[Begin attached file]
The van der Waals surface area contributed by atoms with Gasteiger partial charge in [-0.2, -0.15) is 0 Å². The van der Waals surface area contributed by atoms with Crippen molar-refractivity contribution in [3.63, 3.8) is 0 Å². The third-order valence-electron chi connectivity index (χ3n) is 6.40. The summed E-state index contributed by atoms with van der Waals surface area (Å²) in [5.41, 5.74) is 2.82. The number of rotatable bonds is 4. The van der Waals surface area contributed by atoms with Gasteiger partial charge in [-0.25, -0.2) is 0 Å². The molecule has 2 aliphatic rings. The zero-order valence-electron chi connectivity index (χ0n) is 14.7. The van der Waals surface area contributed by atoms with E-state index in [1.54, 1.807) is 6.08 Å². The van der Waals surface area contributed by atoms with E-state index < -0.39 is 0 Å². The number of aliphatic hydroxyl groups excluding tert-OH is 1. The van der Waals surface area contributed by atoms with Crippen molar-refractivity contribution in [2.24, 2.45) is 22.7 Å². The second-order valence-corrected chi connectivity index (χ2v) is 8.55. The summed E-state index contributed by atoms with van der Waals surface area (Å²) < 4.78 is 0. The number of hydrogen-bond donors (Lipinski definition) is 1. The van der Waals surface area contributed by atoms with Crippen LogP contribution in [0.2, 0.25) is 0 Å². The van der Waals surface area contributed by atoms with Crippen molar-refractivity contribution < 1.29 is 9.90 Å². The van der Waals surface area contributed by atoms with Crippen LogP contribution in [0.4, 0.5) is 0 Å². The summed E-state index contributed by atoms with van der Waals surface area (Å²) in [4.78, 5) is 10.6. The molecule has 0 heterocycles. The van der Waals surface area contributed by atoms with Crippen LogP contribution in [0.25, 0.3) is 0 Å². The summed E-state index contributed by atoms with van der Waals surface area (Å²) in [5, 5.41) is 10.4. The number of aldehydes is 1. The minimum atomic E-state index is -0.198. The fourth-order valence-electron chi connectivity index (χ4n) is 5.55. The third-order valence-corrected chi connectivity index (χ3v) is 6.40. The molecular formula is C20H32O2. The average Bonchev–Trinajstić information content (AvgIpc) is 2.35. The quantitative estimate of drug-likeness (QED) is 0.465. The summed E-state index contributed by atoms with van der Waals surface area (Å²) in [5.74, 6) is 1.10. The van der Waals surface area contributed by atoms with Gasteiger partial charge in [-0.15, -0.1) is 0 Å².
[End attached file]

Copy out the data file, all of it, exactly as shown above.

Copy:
The van der Waals surface area contributed by atoms with Gasteiger partial charge in [-0.2, -0.15) is 0 Å². The van der Waals surface area contributed by atoms with Crippen molar-refractivity contribution in [3.63, 3.8) is 0 Å². The third-order valence-electron chi connectivity index (χ3n) is 6.40. The summed E-state index contributed by atoms with van der Waals surface area (Å²) in [5.41, 5.74) is 2.82. The number of rotatable bonds is 4. The van der Waals surface area contributed by atoms with Gasteiger partial charge in [-0.25, -0.2) is 0 Å². The molecule has 2 aliphatic rings. The zero-order valence-electron chi connectivity index (χ0n) is 14.7. The van der Waals surface area contributed by atoms with E-state index in [1.54, 1.807) is 6.08 Å². The van der Waals surface area contributed by atoms with E-state index < -0.39 is 0 Å². The number of aliphatic hydroxyl groups excluding tert-OH is 1. The van der Waals surface area contributed by atoms with Crippen molar-refractivity contribution in [2.24, 2.45) is 22.7 Å². The second-order valence-corrected chi connectivity index (χ2v) is 8.55. The summed E-state index contributed by atoms with van der Waals surface area (Å²) < 4.78 is 0. The number of hydrogen-bond donors (Lipinski definition) is 1. The van der Waals surface area contributed by atoms with Crippen LogP contribution in [0.2, 0.25) is 0 Å². The van der Waals surface area contributed by atoms with Crippen molar-refractivity contribution < 1.29 is 9.90 Å². The van der Waals surface area contributed by atoms with Crippen LogP contribution in [0.4, 0.5) is 0 Å². The summed E-state index contributed by atoms with van der Waals surface area (Å²) in [4.78, 5) is 10.6. The molecule has 0 heterocycles. The van der Waals surface area contributed by atoms with Crippen LogP contribution in [0.25, 0.3) is 0 Å². The summed E-state index contributed by atoms with van der Waals surface area (Å²) in [5, 5.41) is 10.4. The number of aldehydes is 1. The minimum atomic E-state index is -0.198. The fourth-order valence-electron chi connectivity index (χ4n) is 5.55. The third-order valence-corrected chi connectivity index (χ3v) is 6.40. The molecular formula is C20H32O2. The average Bonchev–Trinajstić information content (AvgIpc) is 2.35. The quantitative estimate of drug-likeness (QED) is 0.465. The summed E-state index contributed by atoms with van der Waals surface area (Å²) in [5.74, 6) is 1.10. The van der Waals surface area contributed by atoms with Gasteiger partial charge in [-0.15, -0.1) is 0 Å².